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Biological Chemistry

Common anti-inflammatory drugs could be an antidote for scorpion venom

Common medicines indomethacin and celecoxib tame deadly immune reaction in mice exposed to scorpion poison

by Sarah Everts
February 24, 2016 | A version of this story appeared in Volume 94, Issue 9

Credit: Nat. Commun
Image of a scorpion.
Credit: Nat. Commun

The sting of a scorpion can be deadly without the right antivenom handy—each year, some 3,000 people die from encounters with these poisonous arthropods. Now, a research team in Brazil has discovered a potentially simple strategy to treat scorpion-sting victims: give them common anti-inflammatory drugs, such as indomethacin and celecoxib (Nat. Commun. 2016, DOI: 10.1038/ncomms10760).

The researchers, led by Lúcia H. Faccioli of the University of São Paulo, showed that mice treated with these drugs after being given deadly doses of scorpion venom were able to recover. If the work in mice translates to humans, first-aid professionals could turn to these common drugs when treating patients in remote, hot, or poor regions that may not have supplies of antibody-based antivenoms.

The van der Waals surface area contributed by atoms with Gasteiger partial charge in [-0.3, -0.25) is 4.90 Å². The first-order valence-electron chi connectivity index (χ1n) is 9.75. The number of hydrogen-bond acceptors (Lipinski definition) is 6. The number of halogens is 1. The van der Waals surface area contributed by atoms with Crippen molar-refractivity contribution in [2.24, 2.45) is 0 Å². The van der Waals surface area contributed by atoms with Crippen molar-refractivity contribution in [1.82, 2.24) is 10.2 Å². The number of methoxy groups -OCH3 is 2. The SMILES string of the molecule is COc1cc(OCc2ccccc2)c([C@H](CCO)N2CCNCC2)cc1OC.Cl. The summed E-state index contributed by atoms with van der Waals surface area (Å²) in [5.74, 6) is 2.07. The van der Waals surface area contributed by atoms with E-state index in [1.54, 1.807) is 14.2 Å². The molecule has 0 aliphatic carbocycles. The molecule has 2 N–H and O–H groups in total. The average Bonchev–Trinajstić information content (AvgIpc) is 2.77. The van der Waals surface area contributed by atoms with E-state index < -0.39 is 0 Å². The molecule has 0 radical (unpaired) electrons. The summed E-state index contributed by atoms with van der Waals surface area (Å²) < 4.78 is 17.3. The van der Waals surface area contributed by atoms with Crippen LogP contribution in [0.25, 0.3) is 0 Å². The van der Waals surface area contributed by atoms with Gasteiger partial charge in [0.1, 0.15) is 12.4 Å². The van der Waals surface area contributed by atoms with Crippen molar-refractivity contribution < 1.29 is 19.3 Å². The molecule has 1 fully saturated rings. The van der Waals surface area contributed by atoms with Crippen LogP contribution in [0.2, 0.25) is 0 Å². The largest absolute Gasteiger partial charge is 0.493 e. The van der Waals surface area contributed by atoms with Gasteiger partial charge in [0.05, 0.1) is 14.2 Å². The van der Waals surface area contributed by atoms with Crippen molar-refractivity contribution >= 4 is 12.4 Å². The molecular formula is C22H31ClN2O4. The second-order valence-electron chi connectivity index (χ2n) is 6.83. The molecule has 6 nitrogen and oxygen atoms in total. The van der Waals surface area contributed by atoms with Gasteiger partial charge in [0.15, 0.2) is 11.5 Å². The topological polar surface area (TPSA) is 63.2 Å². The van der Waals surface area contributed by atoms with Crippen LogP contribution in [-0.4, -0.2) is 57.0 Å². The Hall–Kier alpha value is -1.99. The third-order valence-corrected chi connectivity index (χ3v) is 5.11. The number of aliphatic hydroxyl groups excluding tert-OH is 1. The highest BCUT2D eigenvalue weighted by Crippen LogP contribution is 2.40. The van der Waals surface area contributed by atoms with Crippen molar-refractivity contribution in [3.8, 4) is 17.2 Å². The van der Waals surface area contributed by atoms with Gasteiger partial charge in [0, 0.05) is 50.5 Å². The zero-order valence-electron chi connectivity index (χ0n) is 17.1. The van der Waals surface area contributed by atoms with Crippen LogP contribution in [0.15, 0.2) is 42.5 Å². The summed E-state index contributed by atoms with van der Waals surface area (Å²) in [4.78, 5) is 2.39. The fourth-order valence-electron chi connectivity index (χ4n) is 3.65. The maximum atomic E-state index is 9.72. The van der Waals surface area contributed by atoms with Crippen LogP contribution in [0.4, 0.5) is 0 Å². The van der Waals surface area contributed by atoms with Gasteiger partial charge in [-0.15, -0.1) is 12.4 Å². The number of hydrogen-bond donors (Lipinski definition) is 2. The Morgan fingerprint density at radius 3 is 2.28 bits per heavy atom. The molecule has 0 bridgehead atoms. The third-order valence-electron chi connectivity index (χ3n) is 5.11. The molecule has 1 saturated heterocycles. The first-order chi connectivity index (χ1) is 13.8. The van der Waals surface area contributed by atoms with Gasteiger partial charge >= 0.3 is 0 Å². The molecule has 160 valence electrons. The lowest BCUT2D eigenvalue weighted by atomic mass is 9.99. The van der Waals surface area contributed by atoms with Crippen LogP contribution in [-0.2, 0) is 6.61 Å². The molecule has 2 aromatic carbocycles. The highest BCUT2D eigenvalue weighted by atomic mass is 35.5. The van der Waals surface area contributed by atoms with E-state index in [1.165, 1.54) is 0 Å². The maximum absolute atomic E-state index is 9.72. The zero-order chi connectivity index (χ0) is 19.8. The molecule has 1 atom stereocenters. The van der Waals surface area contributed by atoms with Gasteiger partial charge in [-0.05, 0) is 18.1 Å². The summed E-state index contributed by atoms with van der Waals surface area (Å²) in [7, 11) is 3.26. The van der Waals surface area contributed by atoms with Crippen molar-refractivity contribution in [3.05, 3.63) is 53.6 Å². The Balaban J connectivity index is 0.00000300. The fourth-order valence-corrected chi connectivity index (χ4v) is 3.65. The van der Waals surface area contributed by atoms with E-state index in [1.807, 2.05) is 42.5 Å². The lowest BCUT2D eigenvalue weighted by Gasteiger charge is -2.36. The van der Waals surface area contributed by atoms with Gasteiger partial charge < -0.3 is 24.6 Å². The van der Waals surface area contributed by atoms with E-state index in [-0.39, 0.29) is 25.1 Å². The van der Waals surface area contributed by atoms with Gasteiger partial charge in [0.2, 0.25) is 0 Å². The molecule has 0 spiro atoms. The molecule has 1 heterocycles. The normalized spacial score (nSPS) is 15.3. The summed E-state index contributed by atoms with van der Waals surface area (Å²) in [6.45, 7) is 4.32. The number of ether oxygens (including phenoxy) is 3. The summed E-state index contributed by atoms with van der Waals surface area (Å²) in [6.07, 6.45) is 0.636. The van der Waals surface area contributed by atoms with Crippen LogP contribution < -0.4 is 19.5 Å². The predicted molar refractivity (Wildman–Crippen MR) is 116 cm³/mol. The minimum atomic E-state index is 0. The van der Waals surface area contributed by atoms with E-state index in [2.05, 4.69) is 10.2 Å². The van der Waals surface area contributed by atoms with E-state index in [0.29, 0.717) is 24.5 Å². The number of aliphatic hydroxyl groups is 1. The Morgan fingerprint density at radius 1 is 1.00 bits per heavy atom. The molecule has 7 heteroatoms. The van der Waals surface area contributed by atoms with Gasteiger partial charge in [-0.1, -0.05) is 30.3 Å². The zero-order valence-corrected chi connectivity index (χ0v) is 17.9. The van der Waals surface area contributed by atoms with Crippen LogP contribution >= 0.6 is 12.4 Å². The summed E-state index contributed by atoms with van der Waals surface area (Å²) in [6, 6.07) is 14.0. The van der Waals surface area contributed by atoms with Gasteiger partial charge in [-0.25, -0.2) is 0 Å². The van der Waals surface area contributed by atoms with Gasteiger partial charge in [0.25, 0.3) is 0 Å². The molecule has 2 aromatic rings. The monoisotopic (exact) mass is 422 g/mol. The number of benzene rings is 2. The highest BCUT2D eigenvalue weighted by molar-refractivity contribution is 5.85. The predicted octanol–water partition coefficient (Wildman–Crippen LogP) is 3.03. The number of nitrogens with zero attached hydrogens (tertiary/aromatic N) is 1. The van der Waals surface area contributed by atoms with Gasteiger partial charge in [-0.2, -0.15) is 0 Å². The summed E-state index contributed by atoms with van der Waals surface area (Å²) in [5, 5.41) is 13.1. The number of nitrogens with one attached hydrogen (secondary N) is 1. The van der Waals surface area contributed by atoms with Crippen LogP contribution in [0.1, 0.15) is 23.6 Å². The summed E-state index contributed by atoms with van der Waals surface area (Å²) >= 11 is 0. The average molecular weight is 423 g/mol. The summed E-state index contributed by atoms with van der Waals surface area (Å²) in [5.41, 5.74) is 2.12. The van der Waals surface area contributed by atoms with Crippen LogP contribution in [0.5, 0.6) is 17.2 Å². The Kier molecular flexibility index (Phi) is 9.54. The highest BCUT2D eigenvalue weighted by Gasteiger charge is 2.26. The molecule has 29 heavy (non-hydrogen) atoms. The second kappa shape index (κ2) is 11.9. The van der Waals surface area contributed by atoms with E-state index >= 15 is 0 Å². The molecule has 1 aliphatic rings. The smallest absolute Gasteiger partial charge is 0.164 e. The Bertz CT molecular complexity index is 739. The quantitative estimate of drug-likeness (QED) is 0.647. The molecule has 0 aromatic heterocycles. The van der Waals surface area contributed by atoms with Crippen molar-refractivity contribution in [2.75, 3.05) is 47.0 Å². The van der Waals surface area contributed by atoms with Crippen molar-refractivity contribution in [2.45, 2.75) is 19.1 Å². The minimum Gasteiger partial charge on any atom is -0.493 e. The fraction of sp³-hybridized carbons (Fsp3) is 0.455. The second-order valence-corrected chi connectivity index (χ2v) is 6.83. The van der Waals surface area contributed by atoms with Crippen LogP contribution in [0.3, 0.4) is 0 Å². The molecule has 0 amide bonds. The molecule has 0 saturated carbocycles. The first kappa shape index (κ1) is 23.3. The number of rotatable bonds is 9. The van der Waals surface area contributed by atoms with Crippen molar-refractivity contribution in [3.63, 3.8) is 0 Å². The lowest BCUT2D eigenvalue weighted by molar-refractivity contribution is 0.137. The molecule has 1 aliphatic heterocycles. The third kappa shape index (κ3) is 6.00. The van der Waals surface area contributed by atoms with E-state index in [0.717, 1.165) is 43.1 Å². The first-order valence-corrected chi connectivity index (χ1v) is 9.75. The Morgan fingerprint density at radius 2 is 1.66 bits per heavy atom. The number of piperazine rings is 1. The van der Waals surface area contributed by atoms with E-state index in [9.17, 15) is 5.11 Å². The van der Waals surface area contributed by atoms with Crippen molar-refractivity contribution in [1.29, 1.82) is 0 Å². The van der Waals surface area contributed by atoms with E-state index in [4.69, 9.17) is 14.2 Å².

Antivenoms such as these require cold storage, are expensive, and work only as antidotes for the venom of specific species, comments Noah Palm, an immunologist at Yale University. He says it’s not practical for scientists studying poisonous animals in the field to carry antivenoms designed to counteract every dangerous species. “The possibility for a generic treatment is exciting,” Palm adds. He’d like to see whether Faccioli’s results in scorpions could be extended to other venomous creatures.

Faccioli and her team found that mice stung by scorpions experienced a severe immune reaction. This type of overreaction can be worse than the direct effects of the venom’s poison: The immune system’s frenzy causes life-threatening pulmonary edema—filling of the lungs with fluid—which puts individuals at risk for death by suffocation.

Working with mice, Faccioli’s team teased out the immune signaling pathways activated by the venom of the Brazilian yellow scorpion, Tityus serrulatus. She and her colleagues found that levels of the lipid signaling molecule prostaglandin E2 skyrocketed, correlating with severe inflammation and pulmonary edema in the animals. The role of prostaglandin E2 in the deadly reaction made Faccioli suspect that common nonsteroidal anti-inflammatory drugs (NSAIDs), which reduce overall prostaglandin levels in the body, could control the inflammation caused by the scorpion venom.

Next, Faccioli hopes to start tests in humans as soon as she receives approval from an ethics board.



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